## Customer service level vs. fill rate: What’s the difference?

Fill rates and customer service levels are two of the most common KPIs that supply chain managers track to stay efficient. The two terms are often mixed up, but they’re pretty different.

While fill rate defines the percentage of customer order demand that’s met, service level defines the likelihood of not stocking out during an order cycle. Put simply, fill rate measures past performance while service level measures future probability.

There’s often a correlation between these two metrics, but it’s possible to have a low chance of stocking out and still struggle to maintain a high fill rate—and vice versa.

## What is an ideal fill rate?

An optimal fill rate varies based on the type of products you sell, how competitive your market is, and how loyal your customers are. Conducting an  inventory analysis  will give you a clear picture of your stock levels and how they impact the health of your business.

Some companies have fill rates as high as 99%. Average companies hover anywhere between 80-90%. The more products you stock, the more difficult it becomes to maintain a high fill rate. That said, you should always strive to meet your customers’ expectations.

A fill rate of 100% might sound incredible, but it can actually be a negative sign. Why? Because you might have excess  inventory carrying costs  because of a surplus or run the risk of holding damaged, lost, or obsolete products. On the other hand, a lower fill rate than average can make your business less competitive. The key is striking a sustainable sweet spot for your unique business.

## How can your business improve its order fill rate?

A clear understanding of your fill rate will inform what steps your business should take to boost its performance. Some factors, such as holidays or inclement weather, are out of your control.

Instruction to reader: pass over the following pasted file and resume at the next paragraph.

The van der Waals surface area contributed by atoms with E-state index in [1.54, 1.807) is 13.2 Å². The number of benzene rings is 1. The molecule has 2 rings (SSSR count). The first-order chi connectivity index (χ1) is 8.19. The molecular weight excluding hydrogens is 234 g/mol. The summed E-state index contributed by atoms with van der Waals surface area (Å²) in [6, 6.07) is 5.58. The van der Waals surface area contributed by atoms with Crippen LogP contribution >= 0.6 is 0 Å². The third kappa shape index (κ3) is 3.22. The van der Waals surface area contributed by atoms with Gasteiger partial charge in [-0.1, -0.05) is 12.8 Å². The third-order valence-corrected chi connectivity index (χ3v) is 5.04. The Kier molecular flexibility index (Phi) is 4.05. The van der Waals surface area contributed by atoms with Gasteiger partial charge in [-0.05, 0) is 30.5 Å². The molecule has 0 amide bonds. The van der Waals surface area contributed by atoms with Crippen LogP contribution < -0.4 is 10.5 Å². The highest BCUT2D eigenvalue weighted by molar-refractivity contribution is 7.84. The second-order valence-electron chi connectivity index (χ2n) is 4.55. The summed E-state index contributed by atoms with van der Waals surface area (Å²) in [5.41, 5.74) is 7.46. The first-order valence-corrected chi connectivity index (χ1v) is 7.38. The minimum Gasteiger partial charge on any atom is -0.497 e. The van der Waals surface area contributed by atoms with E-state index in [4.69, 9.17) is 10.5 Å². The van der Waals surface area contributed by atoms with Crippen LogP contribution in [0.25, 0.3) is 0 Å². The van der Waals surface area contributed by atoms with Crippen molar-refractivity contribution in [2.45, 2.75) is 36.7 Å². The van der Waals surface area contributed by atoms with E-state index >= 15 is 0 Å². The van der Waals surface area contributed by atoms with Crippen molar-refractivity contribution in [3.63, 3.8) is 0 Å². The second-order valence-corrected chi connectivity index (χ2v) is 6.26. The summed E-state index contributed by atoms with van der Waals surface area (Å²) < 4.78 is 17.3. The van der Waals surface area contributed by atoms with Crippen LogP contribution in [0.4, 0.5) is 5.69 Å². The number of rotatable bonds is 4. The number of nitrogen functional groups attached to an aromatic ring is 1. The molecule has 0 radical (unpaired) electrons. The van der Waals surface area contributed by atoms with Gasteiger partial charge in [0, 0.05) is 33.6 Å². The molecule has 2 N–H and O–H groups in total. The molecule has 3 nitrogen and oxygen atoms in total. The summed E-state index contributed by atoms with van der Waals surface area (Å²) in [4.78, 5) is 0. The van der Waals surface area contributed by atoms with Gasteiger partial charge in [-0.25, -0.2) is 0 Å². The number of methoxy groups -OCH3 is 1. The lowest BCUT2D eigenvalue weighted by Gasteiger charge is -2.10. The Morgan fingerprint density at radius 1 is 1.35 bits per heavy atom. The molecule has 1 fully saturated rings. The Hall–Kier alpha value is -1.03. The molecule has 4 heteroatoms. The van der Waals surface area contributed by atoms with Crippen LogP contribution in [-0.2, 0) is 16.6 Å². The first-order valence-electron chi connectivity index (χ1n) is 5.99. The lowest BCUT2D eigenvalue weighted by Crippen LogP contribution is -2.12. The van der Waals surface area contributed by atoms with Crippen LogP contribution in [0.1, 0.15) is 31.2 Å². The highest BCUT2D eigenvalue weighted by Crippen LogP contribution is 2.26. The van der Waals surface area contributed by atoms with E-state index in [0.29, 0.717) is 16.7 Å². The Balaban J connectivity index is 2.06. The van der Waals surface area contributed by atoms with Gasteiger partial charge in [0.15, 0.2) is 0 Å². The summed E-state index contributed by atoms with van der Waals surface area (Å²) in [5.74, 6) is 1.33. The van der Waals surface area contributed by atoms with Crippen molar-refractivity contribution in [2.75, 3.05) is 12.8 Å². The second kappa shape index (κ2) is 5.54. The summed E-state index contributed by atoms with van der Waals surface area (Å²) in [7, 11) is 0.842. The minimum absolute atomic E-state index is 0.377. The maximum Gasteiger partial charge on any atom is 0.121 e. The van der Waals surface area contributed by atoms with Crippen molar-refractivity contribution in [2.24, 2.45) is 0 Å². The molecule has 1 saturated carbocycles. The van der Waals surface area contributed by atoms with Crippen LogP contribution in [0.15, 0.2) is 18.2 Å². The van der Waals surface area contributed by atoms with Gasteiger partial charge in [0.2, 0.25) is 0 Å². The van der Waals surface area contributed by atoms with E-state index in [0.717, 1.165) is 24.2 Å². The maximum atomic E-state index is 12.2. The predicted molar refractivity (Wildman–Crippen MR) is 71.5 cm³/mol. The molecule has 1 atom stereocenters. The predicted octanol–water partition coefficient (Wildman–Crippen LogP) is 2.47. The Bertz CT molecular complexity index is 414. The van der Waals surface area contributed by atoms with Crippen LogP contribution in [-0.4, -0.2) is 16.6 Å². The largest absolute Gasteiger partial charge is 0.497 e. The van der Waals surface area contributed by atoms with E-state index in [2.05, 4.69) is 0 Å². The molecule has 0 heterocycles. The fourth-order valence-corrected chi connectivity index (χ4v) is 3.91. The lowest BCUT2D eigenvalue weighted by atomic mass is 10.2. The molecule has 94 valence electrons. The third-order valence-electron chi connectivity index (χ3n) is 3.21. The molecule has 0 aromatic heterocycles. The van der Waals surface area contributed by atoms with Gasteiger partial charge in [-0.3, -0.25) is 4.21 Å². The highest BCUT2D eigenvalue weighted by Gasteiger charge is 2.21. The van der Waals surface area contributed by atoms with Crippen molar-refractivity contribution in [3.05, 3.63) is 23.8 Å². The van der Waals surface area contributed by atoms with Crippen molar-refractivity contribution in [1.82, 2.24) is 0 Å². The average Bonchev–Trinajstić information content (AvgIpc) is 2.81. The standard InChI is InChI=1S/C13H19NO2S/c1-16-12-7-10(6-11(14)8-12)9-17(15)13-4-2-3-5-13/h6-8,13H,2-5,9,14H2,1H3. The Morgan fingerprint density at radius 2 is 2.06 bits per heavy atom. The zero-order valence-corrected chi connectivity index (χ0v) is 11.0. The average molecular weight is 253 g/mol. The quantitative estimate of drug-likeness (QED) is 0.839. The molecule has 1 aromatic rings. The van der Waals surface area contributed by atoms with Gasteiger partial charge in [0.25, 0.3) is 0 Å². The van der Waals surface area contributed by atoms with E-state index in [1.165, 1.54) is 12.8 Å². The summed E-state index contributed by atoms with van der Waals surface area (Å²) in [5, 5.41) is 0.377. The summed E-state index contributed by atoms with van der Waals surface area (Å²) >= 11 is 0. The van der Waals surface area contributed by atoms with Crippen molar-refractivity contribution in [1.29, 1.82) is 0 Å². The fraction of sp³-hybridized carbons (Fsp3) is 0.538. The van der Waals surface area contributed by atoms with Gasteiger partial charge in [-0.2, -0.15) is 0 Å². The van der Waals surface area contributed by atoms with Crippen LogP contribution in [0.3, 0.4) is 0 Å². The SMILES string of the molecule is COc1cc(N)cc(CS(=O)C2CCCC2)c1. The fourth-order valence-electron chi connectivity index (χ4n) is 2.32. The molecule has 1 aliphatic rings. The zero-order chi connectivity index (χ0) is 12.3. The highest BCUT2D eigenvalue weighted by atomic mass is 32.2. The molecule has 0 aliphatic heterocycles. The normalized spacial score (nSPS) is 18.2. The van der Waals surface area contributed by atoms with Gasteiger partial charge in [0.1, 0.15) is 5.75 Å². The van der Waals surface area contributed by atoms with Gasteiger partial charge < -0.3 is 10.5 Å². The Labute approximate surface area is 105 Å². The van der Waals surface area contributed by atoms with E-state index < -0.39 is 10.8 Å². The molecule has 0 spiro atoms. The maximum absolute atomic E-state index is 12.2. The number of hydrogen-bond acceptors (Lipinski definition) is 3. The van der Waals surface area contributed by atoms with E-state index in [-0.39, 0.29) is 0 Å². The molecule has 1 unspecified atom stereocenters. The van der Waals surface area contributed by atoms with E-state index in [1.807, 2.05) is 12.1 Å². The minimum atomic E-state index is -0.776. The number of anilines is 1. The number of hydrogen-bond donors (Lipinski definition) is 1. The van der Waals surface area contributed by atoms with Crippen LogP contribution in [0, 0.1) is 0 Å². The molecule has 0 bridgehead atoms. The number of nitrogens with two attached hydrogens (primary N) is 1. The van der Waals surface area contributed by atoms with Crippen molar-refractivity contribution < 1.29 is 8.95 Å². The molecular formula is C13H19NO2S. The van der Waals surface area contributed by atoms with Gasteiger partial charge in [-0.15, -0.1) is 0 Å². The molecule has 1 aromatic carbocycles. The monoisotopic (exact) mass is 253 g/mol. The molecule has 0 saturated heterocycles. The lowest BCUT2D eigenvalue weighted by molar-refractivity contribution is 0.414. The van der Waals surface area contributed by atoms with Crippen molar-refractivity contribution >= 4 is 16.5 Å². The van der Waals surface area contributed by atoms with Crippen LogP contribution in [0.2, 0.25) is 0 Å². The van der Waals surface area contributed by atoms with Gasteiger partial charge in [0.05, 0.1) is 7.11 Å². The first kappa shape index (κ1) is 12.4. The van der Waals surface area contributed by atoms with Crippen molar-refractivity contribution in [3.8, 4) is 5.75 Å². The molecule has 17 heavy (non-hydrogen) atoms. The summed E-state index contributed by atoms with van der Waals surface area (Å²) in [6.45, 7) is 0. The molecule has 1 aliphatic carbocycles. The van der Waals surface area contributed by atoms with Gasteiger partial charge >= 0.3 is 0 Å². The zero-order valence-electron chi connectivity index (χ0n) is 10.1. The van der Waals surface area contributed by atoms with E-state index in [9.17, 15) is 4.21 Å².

But there are a few steps you can take to achieve a higher fill rate.

### Have alternative products ready

Rather than telling your customer to wait for their desired product, keeping alternatives on hand will reduce the likelihood of losing them to a competitor, especially if the product isn’t tough to replace.

### Improve your relationship with suppliers

If you’re confident in your internal order fulfillment processes but still struggle with a low fill rate, you may need to improve your relationships with your suppliers. This could involve accelerating price-change negotiations, minimizing response time to demand surges, or streamlining your order management process.

### Take advantage of inventory management software

In today’s fast-paced marketplace, software tools aren’t a luxury; they’re a necessity. QuickBooks Enterprise is a business management solution for managing sales, tracking inventory, and reducing data entry—all in one central dashboard. Best of all, you can track all of this data in a central dashboard in real-time.

## Final thoughts

Leaving important metrics to guesswork means leaving money on the table. Keeping an eye on your fill rate helps you catch missed opportunities and see how you stack up to your competitors.

Then, with data in hand, you can take the necessary steps to improve your demand satisfaction rate. That’s where inventory management software like QuickBooks Enterprise can help automate ordering fulfillment and reporting so you can spend less time on tedious tasks and more time creating better customer experiences.